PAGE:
30 They went on from there and passed through Galilee. And he did not want anyone to know, 31 for he was teaching his disciples, saying to them, “The Son of Man is going to be delivered into the hands of men, and they will kill him. And when he is killed, after three days he will rise.” 32 But they did not understand the saying, and were afraid to ask him.
33 And they came to Capernaum. And when he was in the house he asked them, “What were you discussing on the way?” 34 But they kept silent, for on the way they had argued with one another about who was the greatest. 35 And he sat down and called the twelve. And he said to them, “If anyone would be first, he must be last of all and servant of all.” 36 And he took a child and put him in the midst of them, and taking him in his arms, he said to them, 37 “Whoever receives one such child in my name receives me, and whoever receives me, receives not me but him who sent me.”
What was it like to be that child whom Jesus used as an example? I imagine Jesus sitting on a stool, embracing this little boy in his arms, standing the lad right in front of himself, and looking at his disciples over the little boy’s shoulder, their faces side by side. How close they must have been. The Bible tells us nothing of that that little boy felt or thought of this event.
There are more children in this passage, are there not? Look at those disciples as Jesus asks them what they had been talking about on the road. They look just like a bunch of fourth graders whose teacher has confronted them about some playground incident. They all stare at the ground and say nothing. No one is willing to talk. The disciples had been arguing about who would be great in the kingdom of God. I suppose Peter thought he would be the prime minister and poor James the Less would be relegated to secretary of agriculture or something like that. It was foolish and shows that they had not been listening to Jesus.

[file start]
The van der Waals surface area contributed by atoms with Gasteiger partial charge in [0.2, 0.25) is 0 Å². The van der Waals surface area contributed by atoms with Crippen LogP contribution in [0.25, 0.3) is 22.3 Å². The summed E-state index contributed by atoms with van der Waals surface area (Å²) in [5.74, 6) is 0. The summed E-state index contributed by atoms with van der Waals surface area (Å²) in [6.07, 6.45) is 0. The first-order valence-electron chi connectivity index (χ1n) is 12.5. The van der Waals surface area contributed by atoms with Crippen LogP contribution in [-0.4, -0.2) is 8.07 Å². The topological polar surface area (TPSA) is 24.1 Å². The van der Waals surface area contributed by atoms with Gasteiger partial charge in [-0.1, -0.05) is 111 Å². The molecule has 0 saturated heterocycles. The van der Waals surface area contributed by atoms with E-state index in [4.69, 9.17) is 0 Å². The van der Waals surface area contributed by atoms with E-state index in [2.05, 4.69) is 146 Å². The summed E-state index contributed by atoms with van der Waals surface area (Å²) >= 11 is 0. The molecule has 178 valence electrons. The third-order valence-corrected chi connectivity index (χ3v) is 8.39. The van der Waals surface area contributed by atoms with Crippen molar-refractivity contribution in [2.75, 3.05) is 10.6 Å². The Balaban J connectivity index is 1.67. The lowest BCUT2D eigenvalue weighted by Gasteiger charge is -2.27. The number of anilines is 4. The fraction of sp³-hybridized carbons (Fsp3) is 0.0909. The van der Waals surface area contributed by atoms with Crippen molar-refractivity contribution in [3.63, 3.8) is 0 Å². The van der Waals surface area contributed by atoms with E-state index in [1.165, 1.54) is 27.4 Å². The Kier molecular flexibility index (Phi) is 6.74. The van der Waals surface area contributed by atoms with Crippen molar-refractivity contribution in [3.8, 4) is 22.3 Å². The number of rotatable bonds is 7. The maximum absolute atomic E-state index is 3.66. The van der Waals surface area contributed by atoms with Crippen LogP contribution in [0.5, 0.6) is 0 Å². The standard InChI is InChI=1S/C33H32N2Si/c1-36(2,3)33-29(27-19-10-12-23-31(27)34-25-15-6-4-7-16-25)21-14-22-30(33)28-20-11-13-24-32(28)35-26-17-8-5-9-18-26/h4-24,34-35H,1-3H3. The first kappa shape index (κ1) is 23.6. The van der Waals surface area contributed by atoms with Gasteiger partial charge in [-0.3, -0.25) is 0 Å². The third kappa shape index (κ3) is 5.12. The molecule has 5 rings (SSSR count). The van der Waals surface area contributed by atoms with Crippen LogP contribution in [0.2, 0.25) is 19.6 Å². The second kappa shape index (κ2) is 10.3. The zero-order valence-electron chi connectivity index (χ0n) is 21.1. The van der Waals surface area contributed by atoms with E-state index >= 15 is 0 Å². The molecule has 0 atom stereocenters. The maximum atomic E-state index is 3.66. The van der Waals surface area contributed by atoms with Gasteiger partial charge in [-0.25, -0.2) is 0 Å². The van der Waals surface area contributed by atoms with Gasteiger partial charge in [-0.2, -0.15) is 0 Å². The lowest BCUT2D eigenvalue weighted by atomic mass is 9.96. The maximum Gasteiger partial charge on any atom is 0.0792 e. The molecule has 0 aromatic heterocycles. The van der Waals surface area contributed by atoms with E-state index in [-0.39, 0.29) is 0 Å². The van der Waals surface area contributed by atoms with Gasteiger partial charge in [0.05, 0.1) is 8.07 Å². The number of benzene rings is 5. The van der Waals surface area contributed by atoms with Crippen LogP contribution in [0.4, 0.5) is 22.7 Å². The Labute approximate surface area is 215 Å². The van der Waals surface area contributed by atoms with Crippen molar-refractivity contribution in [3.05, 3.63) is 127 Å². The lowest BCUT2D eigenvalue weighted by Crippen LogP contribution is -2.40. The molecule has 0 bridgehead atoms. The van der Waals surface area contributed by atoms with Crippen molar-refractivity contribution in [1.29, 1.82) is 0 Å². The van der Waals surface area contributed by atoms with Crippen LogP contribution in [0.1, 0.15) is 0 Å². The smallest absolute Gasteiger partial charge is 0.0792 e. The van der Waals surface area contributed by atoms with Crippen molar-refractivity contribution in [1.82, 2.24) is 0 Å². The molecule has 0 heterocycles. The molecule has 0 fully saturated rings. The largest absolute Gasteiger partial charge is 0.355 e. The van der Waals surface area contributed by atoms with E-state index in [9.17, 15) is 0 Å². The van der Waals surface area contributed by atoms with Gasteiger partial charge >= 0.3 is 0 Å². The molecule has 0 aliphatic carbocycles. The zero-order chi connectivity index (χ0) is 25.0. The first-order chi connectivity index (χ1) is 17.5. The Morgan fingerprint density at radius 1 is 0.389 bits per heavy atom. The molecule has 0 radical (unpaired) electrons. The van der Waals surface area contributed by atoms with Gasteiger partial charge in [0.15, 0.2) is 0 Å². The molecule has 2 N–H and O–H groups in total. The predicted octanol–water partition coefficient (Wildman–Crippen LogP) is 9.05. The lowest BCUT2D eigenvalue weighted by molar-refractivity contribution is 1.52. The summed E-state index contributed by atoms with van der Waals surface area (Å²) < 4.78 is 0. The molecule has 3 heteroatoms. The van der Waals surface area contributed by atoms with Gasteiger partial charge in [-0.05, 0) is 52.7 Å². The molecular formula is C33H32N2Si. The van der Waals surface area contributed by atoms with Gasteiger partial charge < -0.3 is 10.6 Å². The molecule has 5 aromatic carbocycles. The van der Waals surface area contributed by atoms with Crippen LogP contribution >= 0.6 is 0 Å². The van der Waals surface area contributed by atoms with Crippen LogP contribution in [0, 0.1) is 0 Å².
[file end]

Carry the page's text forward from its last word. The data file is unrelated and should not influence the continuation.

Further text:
But also look at our Lord himself, as he describes himself in the opening words. The Son of Man will be delivered into the hands of men, they will kill him, and he will rise again. Notice how helpless Jesus looks in that prediction. He is betrayed. Men kill him. He is a corpse, lying helpless in a grave until the Father raises him. Even more than a little child, he looks helpless.
Jesus uses the little boy to make a point. God’s kingdom, the kingdom in which they are trying to leverage a place for themselves, operates on a completely different principle from that of the world. In a worldly empire, the emperor is served by all the citizens of the empire. He is at the top of the service food chain. But God’s kingdom inverts. God assumes his place of greatness in the heavenly kingdom by serving all, by become the one who submits to betrayal, scourging, death, and a tomb. He rose, but not to renounce his role as servant. He rose to shepherd and serve his people to all eternity. There is a tradition, we do not know if it is true, but I like to think that it is, that this little boy grew up and eventually became the Bishop of Antioch. This is the very congregation which sent Paul on his missionary journeys. When an old man, in his 80’s, he was accused and convicted of being a Christian and sentenced to die in the arena in Rome. On his way to martyrdom, he wrote at least seven letters. You can read them; an internet search will connect you to translations which are freely available. His name was Ignatius of Antioch. I recommend his letter to the Romans. He wants to look like Jesus, servant of all. He wants to give his life to save others.